Seriously? This topic! Yes. JavaScript actually has two different representations for **ZERO**:

- Positive zero, represented by +0 / 0
- Negative zero, represented by -0

This is because JavaScript implements the **IEEE Standard for Floating-Point Arithmetic (IEEE 754)**,

which has signed zeroes.

And on a note, both zeroes are equal to one another.

```
+0 === -0 // true
+0 == -0 // true
```

The only difference between both is in dealing with **Infinity**

```
1 / +0 // Infinity
1 / -0 // -Infinity
-1 / +0 // -Infinity
-1 / -0 // Infinity
```

Numbers always need to be encoded to be stored digitally. But why do some encodings have **two Zeros**?

Let us look at encoding an integer as a 4-digit binary number by the sign-and-magnitude method.

Here,

- One bit denotes the sign. (0 if positive, 1 if negative)
- Remaining bits for the magnitude. (absolute value)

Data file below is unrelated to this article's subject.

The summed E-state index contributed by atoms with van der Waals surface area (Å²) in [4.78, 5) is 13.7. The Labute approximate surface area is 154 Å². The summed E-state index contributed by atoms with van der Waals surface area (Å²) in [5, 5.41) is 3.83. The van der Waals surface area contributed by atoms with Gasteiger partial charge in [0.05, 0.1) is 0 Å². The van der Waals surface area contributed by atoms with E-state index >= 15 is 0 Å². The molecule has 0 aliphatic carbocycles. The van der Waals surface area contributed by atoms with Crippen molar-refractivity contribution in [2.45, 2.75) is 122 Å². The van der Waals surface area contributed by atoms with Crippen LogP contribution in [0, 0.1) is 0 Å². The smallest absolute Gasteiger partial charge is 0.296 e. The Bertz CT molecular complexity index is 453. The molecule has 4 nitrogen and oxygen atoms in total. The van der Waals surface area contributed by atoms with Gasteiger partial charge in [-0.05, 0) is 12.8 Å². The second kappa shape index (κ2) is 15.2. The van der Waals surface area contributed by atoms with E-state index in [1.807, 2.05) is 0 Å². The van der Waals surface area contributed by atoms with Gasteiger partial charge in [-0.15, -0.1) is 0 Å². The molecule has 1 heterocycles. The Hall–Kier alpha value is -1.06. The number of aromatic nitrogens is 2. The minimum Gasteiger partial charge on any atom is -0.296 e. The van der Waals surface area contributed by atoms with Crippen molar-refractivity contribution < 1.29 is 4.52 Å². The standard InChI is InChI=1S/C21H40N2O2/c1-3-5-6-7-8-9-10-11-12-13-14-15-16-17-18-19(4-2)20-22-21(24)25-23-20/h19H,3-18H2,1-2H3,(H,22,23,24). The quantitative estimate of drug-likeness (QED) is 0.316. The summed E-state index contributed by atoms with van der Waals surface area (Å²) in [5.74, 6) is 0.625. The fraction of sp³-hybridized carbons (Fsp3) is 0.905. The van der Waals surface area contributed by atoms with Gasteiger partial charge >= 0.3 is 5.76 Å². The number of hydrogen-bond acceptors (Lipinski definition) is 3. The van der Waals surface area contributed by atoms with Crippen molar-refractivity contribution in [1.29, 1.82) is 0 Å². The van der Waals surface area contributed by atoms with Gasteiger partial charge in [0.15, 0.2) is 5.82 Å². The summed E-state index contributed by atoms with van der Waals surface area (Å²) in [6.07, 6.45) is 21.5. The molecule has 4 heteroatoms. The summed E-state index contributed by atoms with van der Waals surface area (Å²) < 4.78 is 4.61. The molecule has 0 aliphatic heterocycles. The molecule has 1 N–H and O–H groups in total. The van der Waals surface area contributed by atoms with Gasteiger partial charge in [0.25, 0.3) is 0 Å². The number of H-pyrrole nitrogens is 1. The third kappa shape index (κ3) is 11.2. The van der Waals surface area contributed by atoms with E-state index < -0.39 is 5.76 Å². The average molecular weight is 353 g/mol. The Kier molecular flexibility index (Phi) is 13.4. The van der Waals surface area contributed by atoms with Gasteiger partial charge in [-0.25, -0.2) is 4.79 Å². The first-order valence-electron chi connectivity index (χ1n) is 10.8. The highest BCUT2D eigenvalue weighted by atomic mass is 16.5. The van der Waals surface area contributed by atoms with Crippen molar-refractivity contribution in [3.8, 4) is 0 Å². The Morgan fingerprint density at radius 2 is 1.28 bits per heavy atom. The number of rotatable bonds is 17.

Therefore, -2 and +2 are encoded as,

1 | 0 | 1 | 0 | => -2

0 | 0 | 1 | 0 | => 2

Which means, we will also have two zeroes!

```
1000 // -0
000 // +0
```

### Hunt 🤔

We saw that -0 and 0 are equal.

Imagine, you came across a use case to return **false** while comparing -0 and 0.

How would you do that??? (Comment below)

😎Thanks for Reading | Happy Coding⚡

## Discussion (2)

But, is it the only language that has negative zero?

I thought anything with float will have negative zero, anyway.

Javascript just cheated, because you normally won't have floating point equality.

Thanks for this. This was informational(*?) to me.